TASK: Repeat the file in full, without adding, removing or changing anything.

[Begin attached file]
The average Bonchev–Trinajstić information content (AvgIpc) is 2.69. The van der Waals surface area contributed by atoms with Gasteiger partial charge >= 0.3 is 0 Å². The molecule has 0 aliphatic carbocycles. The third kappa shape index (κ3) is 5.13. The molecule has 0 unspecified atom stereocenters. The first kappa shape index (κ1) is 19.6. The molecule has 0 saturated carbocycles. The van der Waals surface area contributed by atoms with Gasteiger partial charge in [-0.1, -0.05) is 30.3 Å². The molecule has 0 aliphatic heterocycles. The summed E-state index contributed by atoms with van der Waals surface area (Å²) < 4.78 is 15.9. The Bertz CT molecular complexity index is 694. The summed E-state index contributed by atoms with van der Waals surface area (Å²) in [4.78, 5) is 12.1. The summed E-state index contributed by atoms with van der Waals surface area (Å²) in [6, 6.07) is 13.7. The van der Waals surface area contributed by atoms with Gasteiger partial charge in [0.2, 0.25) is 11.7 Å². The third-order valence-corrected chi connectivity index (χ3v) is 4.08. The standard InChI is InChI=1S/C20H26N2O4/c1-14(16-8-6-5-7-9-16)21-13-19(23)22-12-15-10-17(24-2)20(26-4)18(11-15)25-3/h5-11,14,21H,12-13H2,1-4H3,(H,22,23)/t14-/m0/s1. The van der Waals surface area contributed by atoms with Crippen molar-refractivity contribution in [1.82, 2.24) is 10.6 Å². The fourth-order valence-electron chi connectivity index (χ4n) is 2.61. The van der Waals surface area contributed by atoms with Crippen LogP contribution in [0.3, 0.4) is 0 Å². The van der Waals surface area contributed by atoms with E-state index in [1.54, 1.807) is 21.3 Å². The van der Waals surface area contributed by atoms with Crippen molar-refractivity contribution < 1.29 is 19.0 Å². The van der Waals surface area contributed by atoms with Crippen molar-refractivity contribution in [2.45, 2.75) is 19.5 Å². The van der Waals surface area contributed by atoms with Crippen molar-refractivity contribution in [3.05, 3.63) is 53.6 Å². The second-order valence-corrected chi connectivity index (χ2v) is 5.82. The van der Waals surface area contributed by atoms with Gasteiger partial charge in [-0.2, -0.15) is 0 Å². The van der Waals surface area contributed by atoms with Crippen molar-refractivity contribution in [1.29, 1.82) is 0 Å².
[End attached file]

The average Bonchev–Trinajstić information content (AvgIpc) is 2.69. The van der Waals surface area contributed by atoms with Gasteiger partial charge >= 0.3 is 0 Å². The molecule has 0 aliphatic carbocycles. The third kappa shape index (κ3) is 5.13. The molecule has 0 unspecified atom stereocenters. The first kappa shape index (κ1) is 19.6. The molecule has 0 saturated carbocycles. The van der Waals surface area contributed by atoms with Gasteiger partial charge in [-0.1, -0.05) is 30.3 Å². The molecule has 0 aliphatic heterocycles. The summed E-state index contributed by atoms with van der Waals surface area (Å²) < 4.78 is 15.9. The Bertz CT molecular complexity index is 694. The summed E-state index contributed by atoms with van der Waals surface area (Å²) in [4.78, 5) is 12.1. The summed E-state index contributed by atoms with van der Waals surface area (Å²) in [6, 6.07) is 13.7. The van der Waals surface area contributed by atoms with Gasteiger partial charge in [0.2, 0.25) is 11.7 Å². The third-order valence-corrected chi connectivity index (χ3v) is 4.08. The standard InChI is InChI=1S/C20H26N2O4/c1-14(16-8-6-5-7-9-16)21-13-19(23)22-12-15-10-17(24-2)20(26-4)18(11-15)25-3/h5-11,14,21H,12-13H2,1-4H3,(H,22,23)/t14-/m0/s1. The van der Waals surface area contributed by atoms with Crippen molar-refractivity contribution in [1.82, 2.24) is 10.6 Å². The fourth-order valence-electron chi connectivity index (χ4n) is 2.61. The van der Waals surface area contributed by atoms with Crippen LogP contribution in [0.3, 0.4) is 0 Å². The van der Waals surface area contributed by atoms with E-state index in [1.54, 1.807) is 21.3 Å². The van der Waals surface area contributed by atoms with Crippen molar-refractivity contribution < 1.29 is 19.0 Å². The van der Waals surface area contributed by atoms with Crippen molar-refractivity contribution in [2.45, 2.75) is 19.5 Å². The van der Waals surface area contributed by atoms with Crippen molar-refractivity contribution in [3.05, 3.63) is 53.6 Å². The second-order valence-corrected chi connectivity index (χ2v) is 5.82. The van der Waals surface area contributed by atoms with Gasteiger partial charge in [-0.2, -0.15) is 0 Å². The van der Waals surface area contributed by atoms with Crippen molar-refractivity contribution in [1.29, 1.82) is 0 Å².